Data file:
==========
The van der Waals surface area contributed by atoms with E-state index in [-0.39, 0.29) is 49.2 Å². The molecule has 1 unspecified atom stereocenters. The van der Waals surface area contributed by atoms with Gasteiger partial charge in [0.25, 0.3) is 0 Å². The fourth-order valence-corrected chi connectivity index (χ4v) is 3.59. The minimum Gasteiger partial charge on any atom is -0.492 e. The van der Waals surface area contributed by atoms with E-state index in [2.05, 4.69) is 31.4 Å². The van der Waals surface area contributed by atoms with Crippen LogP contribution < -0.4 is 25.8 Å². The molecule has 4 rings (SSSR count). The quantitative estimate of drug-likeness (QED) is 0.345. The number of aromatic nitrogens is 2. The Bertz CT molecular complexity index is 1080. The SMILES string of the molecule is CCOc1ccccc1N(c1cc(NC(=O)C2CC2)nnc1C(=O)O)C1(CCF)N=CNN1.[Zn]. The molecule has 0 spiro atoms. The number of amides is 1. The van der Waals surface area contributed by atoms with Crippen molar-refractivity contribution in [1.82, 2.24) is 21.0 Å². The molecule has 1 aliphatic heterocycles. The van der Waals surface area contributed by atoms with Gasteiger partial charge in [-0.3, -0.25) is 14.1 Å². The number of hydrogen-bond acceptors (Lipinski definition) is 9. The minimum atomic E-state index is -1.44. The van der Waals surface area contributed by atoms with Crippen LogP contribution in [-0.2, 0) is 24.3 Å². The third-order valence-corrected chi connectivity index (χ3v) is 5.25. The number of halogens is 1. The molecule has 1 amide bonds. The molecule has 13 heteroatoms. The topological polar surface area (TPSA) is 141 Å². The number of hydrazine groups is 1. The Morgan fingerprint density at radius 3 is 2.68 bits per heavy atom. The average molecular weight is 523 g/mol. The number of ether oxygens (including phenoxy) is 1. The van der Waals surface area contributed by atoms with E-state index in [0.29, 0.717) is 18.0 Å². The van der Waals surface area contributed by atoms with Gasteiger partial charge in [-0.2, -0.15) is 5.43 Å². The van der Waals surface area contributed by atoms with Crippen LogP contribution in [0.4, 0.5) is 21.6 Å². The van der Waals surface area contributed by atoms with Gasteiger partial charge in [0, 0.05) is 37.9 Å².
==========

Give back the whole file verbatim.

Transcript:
The van der Waals surface area contributed by atoms with E-state index in [-0.39, 0.29) is 49.2 Å². The molecule has 1 unspecified atom stereocenters. The van der Waals surface area contributed by atoms with Gasteiger partial charge in [0.25, 0.3) is 0 Å². The fourth-order valence-corrected chi connectivity index (χ4v) is 3.59. The minimum Gasteiger partial charge on any atom is -0.492 e. The van der Waals surface area contributed by atoms with E-state index in [2.05, 4.69) is 31.4 Å². The van der Waals surface area contributed by atoms with Crippen LogP contribution < -0.4 is 25.8 Å². The molecule has 4 rings (SSSR count). The quantitative estimate of drug-likeness (QED) is 0.345. The number of aromatic nitrogens is 2. The Bertz CT molecular complexity index is 1080. The SMILES string of the molecule is CCOc1ccccc1N(c1cc(NC(=O)C2CC2)nnc1C(=O)O)C1(CCF)N=CNN1.[Zn]. The molecule has 0 spiro atoms. The number of amides is 1. The van der Waals surface area contributed by atoms with Crippen molar-refractivity contribution in [1.82, 2.24) is 21.0 Å². The molecule has 1 aliphatic heterocycles. The van der Waals surface area contributed by atoms with Gasteiger partial charge in [-0.3, -0.25) is 14.1 Å². The number of hydrogen-bond acceptors (Lipinski definition) is 9. The minimum atomic E-state index is -1.44. The van der Waals surface area contributed by atoms with Crippen LogP contribution in [-0.2, 0) is 24.3 Å². The third-order valence-corrected chi connectivity index (χ3v) is 5.25. The number of halogens is 1. The molecule has 1 amide bonds. The molecule has 13 heteroatoms. The topological polar surface area (TPSA) is 141 Å². The number of hydrazine groups is 1. The Morgan fingerprint density at radius 3 is 2.68 bits per heavy atom. The average molecular weight is 523 g/mol. The number of ether oxygens (including phenoxy) is 1. The van der Waals surface area contributed by atoms with E-state index in [0.29, 0.717) is 18.0 Å². The van der Waals surface area contributed by atoms with Gasteiger partial charge in [-0.2, -0.15) is 5.43 Å². The van der Waals surface area contributed by atoms with Crippen LogP contribution in [0.4, 0.5) is 21.6 Å². The van der Waals surface area contributed by atoms with Gasteiger partial charge in [0, 0.05) is 37.9 Å².